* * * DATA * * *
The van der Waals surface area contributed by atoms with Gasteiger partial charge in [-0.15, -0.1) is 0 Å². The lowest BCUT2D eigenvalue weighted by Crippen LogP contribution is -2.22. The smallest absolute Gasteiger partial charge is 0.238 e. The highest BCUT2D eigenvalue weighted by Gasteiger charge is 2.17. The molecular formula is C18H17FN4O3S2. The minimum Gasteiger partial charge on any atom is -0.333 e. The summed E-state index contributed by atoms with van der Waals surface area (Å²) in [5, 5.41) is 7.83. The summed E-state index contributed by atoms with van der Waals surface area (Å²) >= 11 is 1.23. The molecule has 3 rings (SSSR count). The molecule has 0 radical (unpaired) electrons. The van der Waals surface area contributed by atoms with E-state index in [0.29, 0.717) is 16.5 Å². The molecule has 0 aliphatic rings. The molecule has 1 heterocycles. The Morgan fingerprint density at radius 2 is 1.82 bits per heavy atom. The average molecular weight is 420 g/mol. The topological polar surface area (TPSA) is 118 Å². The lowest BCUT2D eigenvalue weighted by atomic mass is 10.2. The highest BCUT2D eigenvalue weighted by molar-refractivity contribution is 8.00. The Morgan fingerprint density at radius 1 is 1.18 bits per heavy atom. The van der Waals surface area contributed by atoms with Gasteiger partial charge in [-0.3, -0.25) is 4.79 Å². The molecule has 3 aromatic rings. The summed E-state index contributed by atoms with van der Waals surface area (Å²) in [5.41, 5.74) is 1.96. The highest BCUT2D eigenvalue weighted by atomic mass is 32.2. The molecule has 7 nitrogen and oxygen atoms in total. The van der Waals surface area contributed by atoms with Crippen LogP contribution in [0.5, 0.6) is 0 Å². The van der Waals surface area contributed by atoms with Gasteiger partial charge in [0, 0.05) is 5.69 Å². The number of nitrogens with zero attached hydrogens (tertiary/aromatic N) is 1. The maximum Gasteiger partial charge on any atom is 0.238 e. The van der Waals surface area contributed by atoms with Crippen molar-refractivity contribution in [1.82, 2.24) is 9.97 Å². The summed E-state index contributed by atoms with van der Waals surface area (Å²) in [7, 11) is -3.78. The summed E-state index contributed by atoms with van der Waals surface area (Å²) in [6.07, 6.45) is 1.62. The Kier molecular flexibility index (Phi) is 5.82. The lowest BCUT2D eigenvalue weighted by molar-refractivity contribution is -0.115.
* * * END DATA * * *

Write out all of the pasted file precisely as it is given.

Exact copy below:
The van der Waals surface area contributed by atoms with Gasteiger partial charge in [-0.15, -0.1) is 0 Å². The lowest BCUT2D eigenvalue weighted by Crippen LogP contribution is -2.22. The smallest absolute Gasteiger partial charge is 0.238 e. The highest BCUT2D eigenvalue weighted by Gasteiger charge is 2.17. The molecular formula is C18H17FN4O3S2. The minimum Gasteiger partial charge on any atom is -0.333 e. The summed E-state index contributed by atoms with van der Waals surface area (Å²) in [5, 5.41) is 7.83. The summed E-state index contributed by atoms with van der Waals surface area (Å²) >= 11 is 1.23. The molecule has 3 rings (SSSR count). The molecule has 0 radical (unpaired) electrons. The van der Waals surface area contributed by atoms with E-state index in [0.29, 0.717) is 16.5 Å². The molecule has 0 aliphatic rings. The molecule has 1 heterocycles. The Morgan fingerprint density at radius 2 is 1.82 bits per heavy atom. The average molecular weight is 420 g/mol. The topological polar surface area (TPSA) is 118 Å². The lowest BCUT2D eigenvalue weighted by atomic mass is 10.2. The highest BCUT2D eigenvalue weighted by molar-refractivity contribution is 8.00. The Morgan fingerprint density at radius 1 is 1.18 bits per heavy atom. The van der Waals surface area contributed by atoms with Gasteiger partial charge in [-0.3, -0.25) is 4.79 Å². The molecule has 3 aromatic rings. The summed E-state index contributed by atoms with van der Waals surface area (Å²) in [5.41, 5.74) is 1.96. The highest BCUT2D eigenvalue weighted by atomic mass is 32.2. The molecule has 7 nitrogen and oxygen atoms in total. The van der Waals surface area contributed by atoms with Crippen LogP contribution in [0.5, 0.6) is 0 Å². The van der Waals surface area contributed by atoms with Gasteiger partial charge in [0, 0.05) is 5.69 Å². The number of nitrogens with zero attached hydrogens (tertiary/aromatic N) is 1. The maximum Gasteiger partial charge on any atom is 0.238 e. The van der Waals surface area contributed by atoms with Crippen molar-refractivity contribution in [1.82, 2.24) is 9.97 Å². The summed E-state index contributed by atoms with van der Waals surface area (Å²) in [7, 11) is -3.78. The summed E-state index contributed by atoms with van der Waals surface area (Å²) in [6.07, 6.45) is 1.62. The Kier molecular flexibility index (Phi) is 5.82. The lowest BCUT2D eigenvalue weighted by molar-refractivity contribution is -0.115.